A related benefit is that since they can assume that the signals never leave the chip stack, busses can be simpler and more fragile--- and faster.

      Even a stack of only two wafers is of huge benefit. Today's package-on-package chips (which are two wafers surrounded by two complete external packages including BGA pads) allow mobile phones to put the memory right on top of the CPU, which reduces chip count and space. Assembly at the die level instead takes that a substantial step forward, by getting rid of th

    • Your argument about TB USB sticks is right. Imagine SSD drives and portable media players that can actually hold a significant amount of your media collection.
  • These things will generate some heat, no doubt.

  • Use it to secure your Christmas presents!
  • Find some super-thermally conductive material, punch holes through the new bricks in several places (planning ahead of time to avoid stuff like, oh, circuits), place or thread the material into the holes and do a quick compress to ensure it fills up the hole and touches the entire length. Then connect the outside part of the conductor to whatever cheaper heat sink you want. Even if the inner conductor material is expensive at least it transfers the heat outside and away from the inner core.

    It would be even

    • Unfortunately, this would take too long and thus cost too much. Space is at a premium. You can't put a massive 1mm size hole in a wafer with 22nm features. We are talking about a 450mm (18-inch) diameter wafer that is about 900um thick. KOH etches Si at 1um/min. So it's take 450 minutes (7.5 hours) to etch through a wafer. Even if you limited each die to 1 hole, the wafer would be too fragile to survive the etch.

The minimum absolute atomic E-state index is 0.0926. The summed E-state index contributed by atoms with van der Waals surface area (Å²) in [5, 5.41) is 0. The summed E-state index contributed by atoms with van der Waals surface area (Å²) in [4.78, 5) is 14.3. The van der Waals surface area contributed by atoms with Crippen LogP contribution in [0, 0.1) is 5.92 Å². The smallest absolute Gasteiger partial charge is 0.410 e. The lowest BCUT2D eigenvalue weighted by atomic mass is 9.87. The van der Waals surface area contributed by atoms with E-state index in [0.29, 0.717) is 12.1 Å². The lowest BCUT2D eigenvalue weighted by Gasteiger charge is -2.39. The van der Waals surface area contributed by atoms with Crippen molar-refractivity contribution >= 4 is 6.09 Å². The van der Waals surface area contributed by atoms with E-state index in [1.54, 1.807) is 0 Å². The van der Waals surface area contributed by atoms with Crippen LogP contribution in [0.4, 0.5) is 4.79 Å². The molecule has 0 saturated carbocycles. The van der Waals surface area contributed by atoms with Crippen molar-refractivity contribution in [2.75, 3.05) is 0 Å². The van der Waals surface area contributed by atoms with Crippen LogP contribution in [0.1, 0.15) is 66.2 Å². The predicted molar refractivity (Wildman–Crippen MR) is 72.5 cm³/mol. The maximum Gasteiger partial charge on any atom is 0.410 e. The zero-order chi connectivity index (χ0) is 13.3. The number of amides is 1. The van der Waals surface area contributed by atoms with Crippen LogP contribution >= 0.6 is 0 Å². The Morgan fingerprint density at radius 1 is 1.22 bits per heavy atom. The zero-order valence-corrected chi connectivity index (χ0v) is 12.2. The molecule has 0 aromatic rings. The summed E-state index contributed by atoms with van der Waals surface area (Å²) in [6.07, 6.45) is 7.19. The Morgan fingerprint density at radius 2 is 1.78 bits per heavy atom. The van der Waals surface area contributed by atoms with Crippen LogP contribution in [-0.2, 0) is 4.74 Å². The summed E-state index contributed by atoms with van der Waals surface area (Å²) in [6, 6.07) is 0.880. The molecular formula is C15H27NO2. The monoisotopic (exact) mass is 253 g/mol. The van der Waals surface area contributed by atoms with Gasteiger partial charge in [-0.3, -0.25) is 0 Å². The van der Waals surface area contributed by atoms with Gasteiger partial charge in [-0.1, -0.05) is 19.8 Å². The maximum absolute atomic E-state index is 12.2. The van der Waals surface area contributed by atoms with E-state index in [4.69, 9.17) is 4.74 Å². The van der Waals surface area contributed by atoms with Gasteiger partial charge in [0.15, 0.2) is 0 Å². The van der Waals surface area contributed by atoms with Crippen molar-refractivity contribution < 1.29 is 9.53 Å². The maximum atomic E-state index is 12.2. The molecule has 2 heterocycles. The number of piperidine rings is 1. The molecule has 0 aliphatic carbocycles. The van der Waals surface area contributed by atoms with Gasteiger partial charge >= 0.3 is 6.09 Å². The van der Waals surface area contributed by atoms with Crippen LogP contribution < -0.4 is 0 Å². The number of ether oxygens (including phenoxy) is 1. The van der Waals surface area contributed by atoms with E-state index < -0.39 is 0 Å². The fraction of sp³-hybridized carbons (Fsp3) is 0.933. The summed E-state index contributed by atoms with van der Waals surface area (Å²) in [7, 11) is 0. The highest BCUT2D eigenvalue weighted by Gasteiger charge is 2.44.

• Being able to find out how is what research is for. Current chips shown to someone 40 years ago would cause this sort of reaction -> @_@

  • This article is a bit deceptive. IBM is not trying to create a package with 1000 high-end, high-power CPUs in it. Clearly, this would require 1000 times the thermal capacity in the cooling system, not to mention 40kW power supply to drive it and a pair of 40kA copper rails to bring all that current (at 1V) into and out of the package. This is not happening. The issue IBM is looking at is silicon defects. If you make a single MIPS processor per die, then you can get 10,000 of them on a wafer. If that wafer s
    • by slashfoxi (610738)
      Another thing I wanted to mention is that IBM makes it's money on flip-chip packages. Flip-chip is technically superior to wire-bond, but does not allow you to stack which is desirable for mobile devices (regulator on DRAM on CPU is a typical in a baseband package for your phone). What IBM really needs to come up with is a superior, proprietary stackable package so they can start making money on mobile.
  • Are they talking multiple die in the same package (Multi-Chip Packages) or multiple layers of Package-on-Package? Current MCP technology already allows 5 or so layers in a 1.4mm tall chip, while for Package-on-Package, it would be more difficult in keeping w/ any size constraints, but at least testing would be less expensive. But for servers, why don't they just have an optimal 4-core processor, and then have, say 32 of them in order to get that desired result? Something tells me this is being over-engin
  • by sgt scrub (869860)

    Glue?!? Everyone knows if you want it done right you use duct tape.

  • HAL in your pocket, doing double duty as a pocket-warmer heat-source for those long ice-skating parties. Awesome.